28 July 2007

A senator's-eye view

[7/29/07 --- Dear Bryan, From the hilltop view of a senator’s home in Mahajanga, Madagascar, this place looks like a postcard. You can see the whole C-shaped cove, watch the sail boats come to harbor and see rickshaws cart tourists up and down the boardwalk. What you can’t see are the hardships. People piss on the street corners here and many live outside. Most of the country lives on less than $1 a day. But you would never know those things from up here, behind a gated, metal fence, and with a servant house full of people ready to wait on you. Having wealth, in and of itself, isn't a bad thing, I suppose. But the contrast between this hilltop life and that below is staggering. – John]

We're all just people who like to groove ...


[7/28/07 MAHAJANGA, MADAGASCAR --- Dear Cindy, People are so similar all over the world. It is insane and awesome. Last night, on the other side of the world from you, I found a parallel universe version of Cookie’s Bar, in a port town in northwest Madagascar. This bar, which doesn’t have a formal name, was the only light on a dusty street just a few feet from an old Arab harbor on the calm Mozambique Channel. The bar is just a corrugated tin tent, basically, with fisher’s nets strung up on the ceiling. A single light bulb swings over the bar counter. It’s a karaoke joint, but without the television monitor that you have. All of the song lyrics – if you need them – are inside a yellowing graph paper book. Most of the songs were in Malagasy, so I didn’t understand them. I did jump in when someone started singing “Walk of Life,” by the Dire Straits. I swear this place couldn’t get any more random. The whole scene – old men wailing off-key, groups of friends huddling around the microphone – reminded me so much of good friends and good laughs back on 22nd Street in Oklahoma City. Normally, when I walk around the streets of this country, people look at me like a complete stranger. I don’t speak their language. I look different. But somehow music brought me together with the Malagasy last night. We didn’t need a common language. Only a few songs and a little bit of silliness to break down the barriers. See you in December. –John Sutter]

A fallout of globalization and colonization: more prostitution

[7/28/07 MAHAJANGA, MADAGASCAR --- The lights were blue and dancing with epilepsy in the bay-side bar, which otherwise looked like The Cantina from the movie Star Wars. The situation I found myself in would have been hilarious if it wasn’t so heartbreaking. Out for a night of drinks and dancing in Mahajanga, I made friends with two women – and both of them asked me to pay them for sex within ten minutes of our casual introductions. I said absolutely not – for a bunch of obvious reasons – but that I would will be happy to talk to them and to dance. Just to be friendly. And to learn about what put them, and seemingly so many other young women here, in a similar situation. One of the two told me her name was Shakira, after I asked if she liked Shakira’s music, which was playing on the dance floor. They’ll say anything to try to catch your attention. Eventually, I had to stop being friendly and just left the club, rather abruptly. White foreigners have trained these Malagasy women that we are a ticket to another life, to another world, to prosperity. I tried to tell these two women that they could be successful in other ways. But the truth of the economy and the educational system here is that, no, they probably couldn’t. HIV rates are low here, just hovering around 1 percent. But with a growing sex industry, and more foreign workers coming in for international companies, like Rio Tinto mines, it seems like life for people on the streets here will only get more dangerous. ---John]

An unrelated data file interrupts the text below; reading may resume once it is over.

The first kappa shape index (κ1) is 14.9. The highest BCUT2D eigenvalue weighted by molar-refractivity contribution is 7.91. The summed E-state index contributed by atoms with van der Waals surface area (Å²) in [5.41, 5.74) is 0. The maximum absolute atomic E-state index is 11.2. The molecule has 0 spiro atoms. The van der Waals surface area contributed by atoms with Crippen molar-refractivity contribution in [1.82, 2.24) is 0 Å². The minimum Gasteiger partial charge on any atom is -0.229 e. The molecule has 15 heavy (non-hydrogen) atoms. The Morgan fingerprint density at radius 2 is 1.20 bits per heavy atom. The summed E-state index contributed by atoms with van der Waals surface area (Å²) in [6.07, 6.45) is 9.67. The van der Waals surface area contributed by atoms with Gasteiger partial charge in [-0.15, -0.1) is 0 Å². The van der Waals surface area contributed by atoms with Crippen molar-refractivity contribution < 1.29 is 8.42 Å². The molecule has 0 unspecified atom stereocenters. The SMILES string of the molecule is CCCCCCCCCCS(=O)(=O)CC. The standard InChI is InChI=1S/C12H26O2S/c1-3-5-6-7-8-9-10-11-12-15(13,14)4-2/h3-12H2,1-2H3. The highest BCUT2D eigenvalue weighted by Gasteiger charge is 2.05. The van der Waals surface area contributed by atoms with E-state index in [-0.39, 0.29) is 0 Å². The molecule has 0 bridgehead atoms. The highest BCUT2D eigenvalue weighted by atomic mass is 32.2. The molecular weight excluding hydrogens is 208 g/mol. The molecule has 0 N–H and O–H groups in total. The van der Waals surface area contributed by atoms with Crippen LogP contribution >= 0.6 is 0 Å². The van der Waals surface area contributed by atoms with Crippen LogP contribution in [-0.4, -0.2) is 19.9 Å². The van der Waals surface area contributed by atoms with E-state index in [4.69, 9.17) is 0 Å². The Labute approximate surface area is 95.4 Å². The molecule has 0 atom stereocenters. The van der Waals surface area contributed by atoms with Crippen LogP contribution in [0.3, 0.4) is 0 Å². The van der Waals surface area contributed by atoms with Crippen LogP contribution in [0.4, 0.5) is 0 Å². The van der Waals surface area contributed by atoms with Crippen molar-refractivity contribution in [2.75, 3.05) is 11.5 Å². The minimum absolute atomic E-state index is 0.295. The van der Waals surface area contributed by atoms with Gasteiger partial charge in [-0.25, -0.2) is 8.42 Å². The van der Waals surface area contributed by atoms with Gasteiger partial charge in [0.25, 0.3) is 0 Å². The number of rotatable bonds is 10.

The rockin rickshaw

[7/26/07 MAHAJANGA, MADAGASCAR --- Dear Jesse, I saw a rickshaw driver (runner) today who was wearing an early-years Bon Jovi t-shirt. I guess that’s a somewhat inspirational soundtrack for someone who has to run in plastic sandals, 10 hours a day, for a living. I think it made his day that I wanted to stop and take his picture. All of his friends laughed and laughed. Malagasy people think everything that Americans do is pretty darn hilarious. Or maybe I'm just weird. –John]

Coolest baobab tree in town

[7/25/07 MAHAJANGA, MADAGASCAR --- Dear Mom, People came to Madagascar – riding on canoes from Indonesia – some 2,000 years ago. This tree, in the center of the town of Mahajanga, has watched nearly half of that history pass. And in the bar beyond its warty, mangled branches, fishermen build boats with centuries-old techniques. Love, John]

Itching the night away

[7/24/07 MAHAJANGA, MADAGASCAR --- Dear John, hater of bugs: Mosquitoes buzzing in my ears all night. Twitching. Slapping. Can’t help but panic, thanks to the threat of malaria here, and an all-too-graphic National Geographic cover story on the subject. The site of red pimples all over my body confirms my worrying, tossing, covering myself in the not-so-airtight shelter of a thin blanket. Needing a mosquito net for tonight. Wondering how to say that in French, so I can be buying it. –John]

The biggest animal here is a lemur, not a moose


[7/23/07 OUTSIDE MAHAJANGA, MADAGASCAR --- Dear John, In this remote and dusty corner of northwest Madagascar, I talked to a woman who was watching a television show about Canada. Even though it is winter here, I’m sure Canada is about 9 million degrees cooler. I drip sweat even in the shade. Outside this woman’s concrete home, kids pulled toy trucks made out of Aluminum cans and tied to string. People dump their trash all over the ground, so their toys are kind of Madagascar’s version of recycling. Inside the woman’s home, next to a bed draped in a mosquito net, a bearded man smoked salmon and played with moose and wolves inside the television. John]

I'm no Rappunzel